New iTunes Concerts

I love music concerts. Don’t go to them, don’t particularly like going to them but there’s nothing better than a well-produced concert DVD or television special.

Now, iTunes has joined up with Live Nation to offer a bunch of them, either audio or video.  The thought of going through the Apple TV to download and watch a random concert is kinda cool.  I just hope they have an artist or two in there that I’m interested in.

Speaking of live music, O.A.R.’s next release is “Rain or Shine,” due out in January, with a two disc concert album.  You can buy a special limited edition version of it, too, with a ton of extra goodies for about three times the price, too.

Reality Television: Good First Seasons, Then Straight Downhill. . .

I love the first season of reality TV series. It’s after that where the good ones start their decline.

I can give you countless example of what happens, but here’s the formula:

Season One: Your introduction to a person or people in an unusual circumstance doing cool things that you wouldn’t otherwise be exposed to. These episodes are very documentary in style. They stand back and let you view the action from a relatively close proximity. Their characters come out through normal actions. It’s fun.

Season Two: The producers realize that they have a hit, and that’s why they have a season two. So everything must be BIGGER and BETTER. So the producers stop the documentary nature of the series and start forcing the “stars” of the show into fish-out-of-water situations. Their reactions — whether of fright or of excitement — are captured and teased at every commercial break.

Suddenly, the situations are no longer real. The reactions are, but the people in the reality show would never be there without the reality show.

Season Three: Everything falls apart completely, as the “stars” of the reality show start to think of themselves as “stars.” They’ve seen their press. They’ve watched their episodes. They know the drill. Now, they overact and overemote. Everything is life-and-death. The once documentary nature of the show has drifted into complete dramedy, only missing a script by the barest of Hollywood technicalities.

See “Jon and Kate” for the prime example. We went from being amazed at their grocery gbills to watching them appear on Oprah to watching the paparazzi stalk them as Kate discusses her life as a celebrity to the camera. See “Cake Boss,” which went from making cakes for local people and small organizations to making cakes for the Army AND VISITING THE BASE TO FIRE WEAPONS along the way. See “The Real World,” which hasn’t been the same since the cast grew to expect to have jobs or to have their one big vacation or to wonder who they should kick out of the house for maximum drama. See “Survivor,” where players learned to play the game from previous seasons and now play the game more than the people. (This is almost forgivable. It is, ultimately, a game show. But, still, you can see the producers working harder and harder to come up with outrageous stunts, crazier personalities, and new twists in the game play.) See “Big Brother,” while you’re at it.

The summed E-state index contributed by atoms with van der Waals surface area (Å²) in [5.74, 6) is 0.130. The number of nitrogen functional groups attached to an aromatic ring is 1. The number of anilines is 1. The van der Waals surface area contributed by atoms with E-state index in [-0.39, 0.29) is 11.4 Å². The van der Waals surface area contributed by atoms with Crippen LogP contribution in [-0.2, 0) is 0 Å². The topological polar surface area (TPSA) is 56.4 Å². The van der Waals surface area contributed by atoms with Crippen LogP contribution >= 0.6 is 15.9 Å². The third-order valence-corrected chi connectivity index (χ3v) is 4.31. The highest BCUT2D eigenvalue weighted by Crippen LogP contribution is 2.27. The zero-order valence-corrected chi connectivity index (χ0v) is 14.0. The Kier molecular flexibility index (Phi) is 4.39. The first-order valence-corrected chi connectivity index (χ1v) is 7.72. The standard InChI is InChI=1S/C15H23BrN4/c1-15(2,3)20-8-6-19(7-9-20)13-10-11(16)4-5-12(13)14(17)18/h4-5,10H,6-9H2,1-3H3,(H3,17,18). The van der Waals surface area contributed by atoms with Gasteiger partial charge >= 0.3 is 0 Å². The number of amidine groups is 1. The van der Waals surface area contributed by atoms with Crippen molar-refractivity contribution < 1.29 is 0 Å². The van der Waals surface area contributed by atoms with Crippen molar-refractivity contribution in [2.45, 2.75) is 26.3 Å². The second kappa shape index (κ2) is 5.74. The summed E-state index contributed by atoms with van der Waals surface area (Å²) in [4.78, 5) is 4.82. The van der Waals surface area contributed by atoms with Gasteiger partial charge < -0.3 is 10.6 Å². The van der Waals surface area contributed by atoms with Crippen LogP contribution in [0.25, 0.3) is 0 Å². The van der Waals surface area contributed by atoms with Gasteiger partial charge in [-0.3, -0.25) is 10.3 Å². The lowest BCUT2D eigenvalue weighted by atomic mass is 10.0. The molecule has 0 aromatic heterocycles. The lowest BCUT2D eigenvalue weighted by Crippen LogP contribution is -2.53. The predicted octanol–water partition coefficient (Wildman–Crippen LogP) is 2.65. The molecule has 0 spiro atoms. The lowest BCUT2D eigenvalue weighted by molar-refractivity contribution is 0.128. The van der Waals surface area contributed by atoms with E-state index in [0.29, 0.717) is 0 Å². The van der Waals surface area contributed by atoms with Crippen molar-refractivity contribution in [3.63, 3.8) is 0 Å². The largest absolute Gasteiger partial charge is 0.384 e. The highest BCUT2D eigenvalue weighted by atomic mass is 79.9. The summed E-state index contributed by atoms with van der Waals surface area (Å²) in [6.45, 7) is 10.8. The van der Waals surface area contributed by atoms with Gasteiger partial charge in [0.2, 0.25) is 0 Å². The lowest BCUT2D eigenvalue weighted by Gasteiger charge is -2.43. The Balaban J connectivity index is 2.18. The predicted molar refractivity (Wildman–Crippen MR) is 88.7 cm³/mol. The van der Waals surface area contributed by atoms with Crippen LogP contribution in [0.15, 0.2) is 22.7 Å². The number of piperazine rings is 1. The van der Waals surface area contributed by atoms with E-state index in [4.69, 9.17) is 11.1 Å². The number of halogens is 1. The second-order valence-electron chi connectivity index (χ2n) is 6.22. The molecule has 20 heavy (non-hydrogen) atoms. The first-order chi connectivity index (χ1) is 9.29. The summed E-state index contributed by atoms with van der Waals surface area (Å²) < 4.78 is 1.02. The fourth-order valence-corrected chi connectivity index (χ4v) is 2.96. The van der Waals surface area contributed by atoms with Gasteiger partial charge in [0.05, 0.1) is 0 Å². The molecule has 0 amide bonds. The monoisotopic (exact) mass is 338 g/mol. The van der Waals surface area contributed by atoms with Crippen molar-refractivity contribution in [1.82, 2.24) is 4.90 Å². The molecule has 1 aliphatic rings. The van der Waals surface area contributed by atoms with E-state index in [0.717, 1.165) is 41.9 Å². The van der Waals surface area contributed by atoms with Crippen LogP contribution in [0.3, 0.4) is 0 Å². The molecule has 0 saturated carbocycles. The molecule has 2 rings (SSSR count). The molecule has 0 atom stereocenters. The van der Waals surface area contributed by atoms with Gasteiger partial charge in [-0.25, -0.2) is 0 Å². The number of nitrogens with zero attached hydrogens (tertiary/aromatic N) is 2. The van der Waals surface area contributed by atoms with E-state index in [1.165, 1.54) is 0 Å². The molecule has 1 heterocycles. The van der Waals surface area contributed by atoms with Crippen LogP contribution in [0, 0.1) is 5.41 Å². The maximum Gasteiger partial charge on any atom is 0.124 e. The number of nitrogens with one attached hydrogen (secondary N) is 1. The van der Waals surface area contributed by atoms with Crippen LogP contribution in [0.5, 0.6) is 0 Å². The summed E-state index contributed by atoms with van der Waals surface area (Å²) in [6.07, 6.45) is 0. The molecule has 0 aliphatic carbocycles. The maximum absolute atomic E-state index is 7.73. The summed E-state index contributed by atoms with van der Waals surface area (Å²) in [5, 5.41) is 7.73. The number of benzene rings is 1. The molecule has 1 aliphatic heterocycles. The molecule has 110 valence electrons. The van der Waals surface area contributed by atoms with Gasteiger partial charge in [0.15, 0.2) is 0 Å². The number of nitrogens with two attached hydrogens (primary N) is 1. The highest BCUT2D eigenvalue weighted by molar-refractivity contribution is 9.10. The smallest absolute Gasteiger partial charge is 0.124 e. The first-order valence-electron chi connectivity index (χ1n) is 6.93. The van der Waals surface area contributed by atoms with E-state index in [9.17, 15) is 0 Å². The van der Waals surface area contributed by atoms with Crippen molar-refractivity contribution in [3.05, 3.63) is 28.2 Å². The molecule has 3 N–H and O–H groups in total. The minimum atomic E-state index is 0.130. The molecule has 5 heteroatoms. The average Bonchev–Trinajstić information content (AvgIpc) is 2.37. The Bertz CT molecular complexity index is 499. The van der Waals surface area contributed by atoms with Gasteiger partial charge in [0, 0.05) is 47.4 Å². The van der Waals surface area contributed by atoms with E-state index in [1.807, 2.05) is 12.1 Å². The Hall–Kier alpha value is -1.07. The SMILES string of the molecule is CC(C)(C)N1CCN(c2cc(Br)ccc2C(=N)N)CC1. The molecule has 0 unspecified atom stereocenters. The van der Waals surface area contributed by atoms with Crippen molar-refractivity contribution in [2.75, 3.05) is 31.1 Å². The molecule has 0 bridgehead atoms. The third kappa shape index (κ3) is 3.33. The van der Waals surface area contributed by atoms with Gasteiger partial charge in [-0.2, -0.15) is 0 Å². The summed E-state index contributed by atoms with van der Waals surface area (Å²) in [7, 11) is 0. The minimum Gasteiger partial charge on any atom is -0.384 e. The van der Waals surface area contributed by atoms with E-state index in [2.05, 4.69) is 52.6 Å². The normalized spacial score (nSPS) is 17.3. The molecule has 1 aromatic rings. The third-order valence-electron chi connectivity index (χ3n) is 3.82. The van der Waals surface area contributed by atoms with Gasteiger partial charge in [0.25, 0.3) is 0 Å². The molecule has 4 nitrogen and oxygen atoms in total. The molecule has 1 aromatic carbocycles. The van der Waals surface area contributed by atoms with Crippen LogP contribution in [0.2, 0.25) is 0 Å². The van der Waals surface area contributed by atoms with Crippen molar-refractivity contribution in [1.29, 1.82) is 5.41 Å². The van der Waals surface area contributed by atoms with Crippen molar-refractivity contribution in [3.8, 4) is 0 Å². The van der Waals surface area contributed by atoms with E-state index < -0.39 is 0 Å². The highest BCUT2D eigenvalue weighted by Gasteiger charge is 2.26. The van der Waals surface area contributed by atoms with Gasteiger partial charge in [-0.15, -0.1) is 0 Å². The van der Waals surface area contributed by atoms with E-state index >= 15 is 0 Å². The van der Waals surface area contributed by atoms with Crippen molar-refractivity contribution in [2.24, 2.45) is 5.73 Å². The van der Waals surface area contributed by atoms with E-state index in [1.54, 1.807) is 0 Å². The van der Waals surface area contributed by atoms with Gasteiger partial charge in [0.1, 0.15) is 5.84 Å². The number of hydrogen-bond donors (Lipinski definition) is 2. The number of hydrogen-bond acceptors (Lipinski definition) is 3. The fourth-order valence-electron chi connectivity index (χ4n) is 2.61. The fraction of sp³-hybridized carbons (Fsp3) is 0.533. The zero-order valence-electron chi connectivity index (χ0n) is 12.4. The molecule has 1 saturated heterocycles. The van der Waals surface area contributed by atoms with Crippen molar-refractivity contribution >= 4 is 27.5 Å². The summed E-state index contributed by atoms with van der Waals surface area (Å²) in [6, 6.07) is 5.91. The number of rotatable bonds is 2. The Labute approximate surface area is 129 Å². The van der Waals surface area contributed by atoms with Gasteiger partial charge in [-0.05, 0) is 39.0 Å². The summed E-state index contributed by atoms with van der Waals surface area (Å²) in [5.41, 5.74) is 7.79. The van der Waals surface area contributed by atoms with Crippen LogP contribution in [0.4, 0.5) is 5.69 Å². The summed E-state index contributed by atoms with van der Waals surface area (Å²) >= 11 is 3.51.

The competitive shows suffer from this to a slightly lesser degree, but it still holds. Look at “Dancing With The Stars” or even “So You Think You Can Dance.” SYTYCD has ditched its old stage for an overlarge glitzy neon-fest, while the judges rip the dancers apart whenever they fail to deliver a five star performance. It’s almost like nothing is good enough for them. Look at “DWTS” where they add bigger casts (still fitting in the same molds — football star? Old man? Olympic athlete? etc.) and push them even harder to the point where a new one is injured every week. They’re not just doing one dance every week now. They often do two, or an extra group number, or a faster Quick Step, etc.

Here’s what the second season of “Cake Boss” has taught me: Enjoy the first season of these reality shows. Then move on, because they’ll never be the same again

Posted in TV

I Love Vermont

Back in the late 1970s, one town was preparing to dome itself over. Depending on your point of view, it was a great way to score some free money from HUD, or it was the Greenest and boldest plan of all time.

Either way: Only in Vermont. . .

One night in 1979 a group of its creative young city planners went to dinner and Mark Tigan, then the city’s 32-year-old director of community development and planning, decided that not enough attention was being paid to energy conservation. Then, in the way that only a few glasses of wine can facilitate brainstorming, someone said, half tongue-in-cheek, they should put a dome over the city. The next morning it still seemed like a good idea — or, at least, not necessarily completely absurd.